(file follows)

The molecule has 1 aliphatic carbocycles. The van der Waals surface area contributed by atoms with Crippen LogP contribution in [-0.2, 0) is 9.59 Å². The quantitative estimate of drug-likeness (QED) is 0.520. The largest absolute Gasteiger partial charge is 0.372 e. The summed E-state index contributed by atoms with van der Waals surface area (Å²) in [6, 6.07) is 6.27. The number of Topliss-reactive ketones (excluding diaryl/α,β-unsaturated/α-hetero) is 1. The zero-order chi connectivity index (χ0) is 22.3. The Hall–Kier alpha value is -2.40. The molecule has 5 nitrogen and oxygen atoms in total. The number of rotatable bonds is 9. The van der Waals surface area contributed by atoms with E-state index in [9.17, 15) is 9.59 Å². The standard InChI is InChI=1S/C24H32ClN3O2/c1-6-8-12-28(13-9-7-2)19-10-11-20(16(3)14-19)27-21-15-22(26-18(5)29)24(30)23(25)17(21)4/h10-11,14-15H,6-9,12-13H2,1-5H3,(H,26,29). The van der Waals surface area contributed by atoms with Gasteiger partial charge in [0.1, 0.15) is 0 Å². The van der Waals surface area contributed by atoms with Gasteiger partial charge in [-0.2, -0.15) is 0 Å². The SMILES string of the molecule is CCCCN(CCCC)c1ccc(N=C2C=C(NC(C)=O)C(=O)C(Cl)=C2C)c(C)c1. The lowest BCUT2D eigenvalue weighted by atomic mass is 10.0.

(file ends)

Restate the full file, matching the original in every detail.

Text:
The molecule has 1 aliphatic carbocycles. The van der Waals surface area contributed by atoms with Crippen LogP contribution in [-0.2, 0) is 9.59 Å². The quantitative estimate of drug-likeness (QED) is 0.520. The largest absolute Gasteiger partial charge is 0.372 e. The summed E-state index contributed by atoms with van der Waals surface area (Å²) in [6, 6.07) is 6.27. The number of Topliss-reactive ketones (excluding diaryl/α,β-unsaturated/α-hetero) is 1. The zero-order chi connectivity index (χ0) is 22.3. The Hall–Kier alpha value is -2.40. The molecule has 5 nitrogen and oxygen atoms in total. The number of rotatable bonds is 9. The van der Waals surface area contributed by atoms with E-state index in [9.17, 15) is 9.59 Å². The standard InChI is InChI=1S/C24H32ClN3O2/c1-6-8-12-28(13-9-7-2)19-10-11-20(16(3)14-19)27-21-15-22(26-18(5)29)24(30)23(25)17(21)4/h10-11,14-15H,6-9,12-13H2,1-5H3,(H,26,29). The van der Waals surface area contributed by atoms with Gasteiger partial charge in [0.1, 0.15) is 0 Å². The van der Waals surface area contributed by atoms with Gasteiger partial charge in [-0.2, -0.15) is 0 Å². The SMILES string of the molecule is CCCCN(CCCC)c1ccc(N=C2C=C(NC(C)=O)C(=O)C(Cl)=C2C)c(C)c1. The lowest BCUT2D eigenvalue weighted by atomic mass is 10.0.